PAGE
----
"I'm already there. Take a look around. I'm the shadow on the ground".
OK that doesn't help. But its true. Fog around parts of the Puget Sound confirm that marine air did get through the Chehalis gap overnight. The trouble is there's still plenty of smoke over the coastal waters which the marine air is dragging along with it. But this morning's satellite images show where the silver lining is, and how the vertical smoke column over WA is thinning.
Ground level smoke is not going to erode as fast as we'd like, however. It will be Monday before much of western WA and the central and northcentral foothills of the Cascades see substantial relief. For far eastern WA, plan for little relief before Tuesday. I wish I had better news for areas around the Columbia River Gorge that will be directly downwind of some monstrous Oregon fires.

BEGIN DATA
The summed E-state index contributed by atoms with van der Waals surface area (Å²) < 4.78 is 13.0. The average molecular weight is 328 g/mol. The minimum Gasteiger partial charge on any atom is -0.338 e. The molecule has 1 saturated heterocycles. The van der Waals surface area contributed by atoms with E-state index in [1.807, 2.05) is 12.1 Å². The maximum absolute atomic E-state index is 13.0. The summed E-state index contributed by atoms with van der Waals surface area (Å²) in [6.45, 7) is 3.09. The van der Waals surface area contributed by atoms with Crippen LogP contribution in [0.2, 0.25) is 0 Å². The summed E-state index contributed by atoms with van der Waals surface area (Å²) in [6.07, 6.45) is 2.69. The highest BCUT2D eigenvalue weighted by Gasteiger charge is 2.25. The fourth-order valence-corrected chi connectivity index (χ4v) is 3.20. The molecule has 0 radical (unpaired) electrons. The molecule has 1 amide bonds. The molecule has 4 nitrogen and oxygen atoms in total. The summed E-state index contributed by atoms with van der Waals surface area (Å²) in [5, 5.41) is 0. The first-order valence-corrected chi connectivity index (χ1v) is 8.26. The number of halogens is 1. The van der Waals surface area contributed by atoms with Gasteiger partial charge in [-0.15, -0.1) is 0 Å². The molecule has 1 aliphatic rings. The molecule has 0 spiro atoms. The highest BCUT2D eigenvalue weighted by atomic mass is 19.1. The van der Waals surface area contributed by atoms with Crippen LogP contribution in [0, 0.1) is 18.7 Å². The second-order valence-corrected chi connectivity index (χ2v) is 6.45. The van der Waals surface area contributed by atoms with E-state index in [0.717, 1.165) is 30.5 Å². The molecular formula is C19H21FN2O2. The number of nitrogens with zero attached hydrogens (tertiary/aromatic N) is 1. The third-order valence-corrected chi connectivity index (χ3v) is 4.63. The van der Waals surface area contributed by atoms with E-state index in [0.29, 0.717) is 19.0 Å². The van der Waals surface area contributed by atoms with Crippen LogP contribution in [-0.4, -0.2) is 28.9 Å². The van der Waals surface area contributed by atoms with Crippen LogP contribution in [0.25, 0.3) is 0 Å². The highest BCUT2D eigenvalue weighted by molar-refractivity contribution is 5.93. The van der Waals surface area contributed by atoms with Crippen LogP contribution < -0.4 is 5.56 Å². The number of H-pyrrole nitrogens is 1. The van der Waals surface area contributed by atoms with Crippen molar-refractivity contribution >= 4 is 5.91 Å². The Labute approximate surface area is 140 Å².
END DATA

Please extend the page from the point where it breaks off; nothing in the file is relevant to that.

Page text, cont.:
Check the forecast map and plan accordingly. As has been the case since Friday, our best advice is to remain indoors and hunker down.
Some of Ecology's monitors in eastern WA are not reporting data to the map above because the high readings are being automatically invalidated ("nah, that's erroneous data, no way it can be so high --> trash & blacklist!"). We've just convinced the algorithm to come to terms with the bitter truth and these data should start to appear on the above map shortly. Ecology's monitoring data dotmap has been current, however.
An aside: I've received questions from folks who're wondering why Ecology's map shows Good air quality in some areas, when everything else nearby is crummy. Thats because the default view of the map shows all pollutants being monitored, not just fine particle pollution (PM2.5, aka "smoke"). Ozone and sulfur dioxide levels are low, so sites monitoring just these pollutants show up as Good. Click on the "PM2.5" tab to filter these out.